Thursday, December 19, 2013

Last Stop for The Beachburg Sub in 2013

That's a wrap for 2013. The Beachburg Sub has reached the end of the line for the year. I am travelling to southwestern Ontario to see family over the Christmas holidays and will be unable to blog until the New Year. On the plus side, I intend to take lots of photos of railroading down south and will have lots of new material to share next year.

I started this blog in April with the vague notion that I wanted to blog about my passion for railroading in some way. I had been reading a few railway blogs that gave me the inspiration to start. I was a little intimidated to begin, since the internet is often a cruel, unforgiving place if you don't know what you are talking about. I would never describe myself as a railway expert, but I do know that I am a fan. I am thankful for my fellow bloggers and fellow enthusiasts who have been supportive of the blog and have offered excellent feedback. I have learned a great deal so far and hope you have enjoyed the ride to this point.

Thank you to everyone who has been riding along. Merry Christmas to all!


Friday, December 13, 2013

Winter railroading in Ottawa

Winter has unquestionably arrived in Ottawa, which has allowed me to correct a longstanding gap in my railway photograph collection. Searching through my images the other day, I realized that I had but one winter railroading photograph. With that in mind, I lugged my camera into the arctic air to get some shots of the most Canadian of scenes: trains trudging through the snow.

The first shot, which I grabbed this past week, was Via Rail No. 33 arriving at Ottawa Station from Montreal, with P42 910 leading an all-Renaissance consist. The long shadows in the morning light, combined with the restricted vantage points around the station, made this shot tricky. I wasn't thrilled with it, but I do like seeing the exhaust from the locomotive in the crisp winter air. There wasn't much activity at the station at this point, so I didn't stick around.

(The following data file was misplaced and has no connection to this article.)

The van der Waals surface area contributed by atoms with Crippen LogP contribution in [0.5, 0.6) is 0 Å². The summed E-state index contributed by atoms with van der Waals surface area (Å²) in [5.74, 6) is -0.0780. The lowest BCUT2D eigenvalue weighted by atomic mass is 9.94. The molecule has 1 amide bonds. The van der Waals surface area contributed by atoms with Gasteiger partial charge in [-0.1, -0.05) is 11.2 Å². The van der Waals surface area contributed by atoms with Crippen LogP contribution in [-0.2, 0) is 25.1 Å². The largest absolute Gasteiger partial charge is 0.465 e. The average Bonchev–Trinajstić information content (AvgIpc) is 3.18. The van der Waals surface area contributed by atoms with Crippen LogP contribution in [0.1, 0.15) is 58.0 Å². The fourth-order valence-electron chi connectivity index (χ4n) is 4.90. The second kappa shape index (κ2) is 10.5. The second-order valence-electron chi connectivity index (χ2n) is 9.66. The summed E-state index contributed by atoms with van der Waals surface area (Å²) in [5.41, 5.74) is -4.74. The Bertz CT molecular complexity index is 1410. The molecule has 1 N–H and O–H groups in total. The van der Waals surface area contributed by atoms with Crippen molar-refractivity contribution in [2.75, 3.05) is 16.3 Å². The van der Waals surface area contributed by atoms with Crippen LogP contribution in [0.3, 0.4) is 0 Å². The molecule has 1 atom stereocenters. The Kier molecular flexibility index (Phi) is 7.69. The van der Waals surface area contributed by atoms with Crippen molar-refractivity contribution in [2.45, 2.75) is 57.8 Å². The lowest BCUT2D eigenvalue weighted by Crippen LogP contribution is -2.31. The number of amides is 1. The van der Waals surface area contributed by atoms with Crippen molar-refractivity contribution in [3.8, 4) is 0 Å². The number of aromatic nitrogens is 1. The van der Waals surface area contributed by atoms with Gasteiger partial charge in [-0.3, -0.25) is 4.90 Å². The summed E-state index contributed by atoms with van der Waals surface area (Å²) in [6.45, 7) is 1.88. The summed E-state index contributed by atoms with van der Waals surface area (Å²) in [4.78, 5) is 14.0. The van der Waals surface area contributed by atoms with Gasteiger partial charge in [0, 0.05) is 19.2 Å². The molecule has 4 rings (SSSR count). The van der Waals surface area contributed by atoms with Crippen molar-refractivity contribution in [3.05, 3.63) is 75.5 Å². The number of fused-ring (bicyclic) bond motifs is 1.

On Dec. 7, I made one of my periodic visits to Walkley Yard to see if there was anything interesting to shoot. My daughter accompanied me for the first time, although she was busy watching Barney in the back seat. I did find several of these tank cars in the yard, which were a nice surprise. This tank car, Procor 50265, upon closer inspection, has a marking reading "Fluid Recycling Services" painted over on the left side. As to what fluids it carried, I'm not sure. I dug around a bit online but didn't find anything conclusive. Maybe a reader knows more than I do.

I also spotted CN's two local cabooses side by side near CN's local offices. I've shared photos of these two cabooses before, but never together. From what I've noticed, the former Devco Railway caboose never seems to move from this spot in the yard, which makes me wonder if it's operational at all. The old millennium caboose seems to be the unit of choice. The graffiti on the Devco caboose makes me shake my head. How bad is security in this rail yard?

I've shared photos of this old RDC unit before. I'm lucky that there is a service road running the length of the east end of the rail yard, which allows an excellent vantage point of this old gem. I noticed some interesting light and the cloud movement as I drove by, so I took a quick photo and was quite happy with the result. I wanted to capture a shot of this old unit, hooked to a former CN caboose, in a way that makes it look as though it's moving.

The best thing about shooting in the winter is the overgrown weeds in the yard are gone, which allows me to get a full shot of the RDC, complete with the old trucks and undercarriage. One of the small perks of this arctic weather.

Thursday, December 5, 2013

Goderich's Railways: Then and Now

I love Goderich. It's a beautiful town on the shores of Lake Huron, which was once described as one of the country's "prettiest towns" by Queen Elizabeth. It has a rich history, much of which is preserved in the town's older quarter. Most importantly for our purposes, Goderich has long been a railway town. I recently visited family near Goderich for the Thanksgiving weekend and was able to get a few up-to-date photos of the town's wonderful train stations.